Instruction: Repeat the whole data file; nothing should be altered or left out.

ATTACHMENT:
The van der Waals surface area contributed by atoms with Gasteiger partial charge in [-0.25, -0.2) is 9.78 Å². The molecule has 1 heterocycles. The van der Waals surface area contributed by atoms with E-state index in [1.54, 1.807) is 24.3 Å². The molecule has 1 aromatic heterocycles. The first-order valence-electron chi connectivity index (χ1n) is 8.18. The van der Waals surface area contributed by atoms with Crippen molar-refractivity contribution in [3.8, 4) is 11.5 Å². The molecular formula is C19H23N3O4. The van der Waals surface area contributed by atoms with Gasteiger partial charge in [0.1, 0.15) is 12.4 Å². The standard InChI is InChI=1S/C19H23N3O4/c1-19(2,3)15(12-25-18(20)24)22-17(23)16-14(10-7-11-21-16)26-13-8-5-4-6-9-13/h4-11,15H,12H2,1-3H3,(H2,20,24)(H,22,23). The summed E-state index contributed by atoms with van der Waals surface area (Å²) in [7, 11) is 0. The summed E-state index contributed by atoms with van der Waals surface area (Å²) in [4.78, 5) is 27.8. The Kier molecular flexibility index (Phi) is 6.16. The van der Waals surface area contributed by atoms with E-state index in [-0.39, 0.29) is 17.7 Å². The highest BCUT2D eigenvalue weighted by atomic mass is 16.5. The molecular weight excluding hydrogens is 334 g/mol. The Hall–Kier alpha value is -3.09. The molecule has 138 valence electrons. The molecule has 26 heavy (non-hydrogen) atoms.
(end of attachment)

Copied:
The van der Waals surface area contributed by atoms with Gasteiger partial charge in [-0.25, -0.2) is 9.78 Å². The molecule has 1 heterocycles. The van der Waals surface area contributed by atoms with E-state index in [1.54, 1.807) is 24.3 Å². The molecule has 1 aromatic heterocycles. The first-order valence-electron chi connectivity index (χ1n) is 8.18. The van der Waals surface area contributed by atoms with Crippen molar-refractivity contribution in [3.8, 4) is 11.5 Å². The molecular formula is C19H23N3O4. The van der Waals surface area contributed by atoms with Gasteiger partial charge in [0.1, 0.15) is 12.4 Å². The standard InChI is InChI=1S/C19H23N3O4/c1-19(2,3)15(12-25-18(20)24)22-17(23)16-14(10-7-11-21-16)26-13-8-5-4-6-9-13/h4-11,15H,12H2,1-3H3,(H2,20,24)(H,22,23). The summed E-state index contributed by atoms with van der Waals surface area (Å²) in [7, 11) is 0. The summed E-state index contributed by atoms with van der Waals surface area (Å²) in [4.78, 5) is 27.8. The Kier molecular flexibility index (Phi) is 6.16. The van der Waals surface area contributed by atoms with E-state index in [-0.39, 0.29) is 17.7 Å². The highest BCUT2D eigenvalue weighted by atomic mass is 16.5. The molecular weight excluding hydrogens is 334 g/mol. The Hall–Kier alpha value is -3.09. The molecule has 138 valence electrons. The molecule has 26 heavy (non-hydrogen) atoms.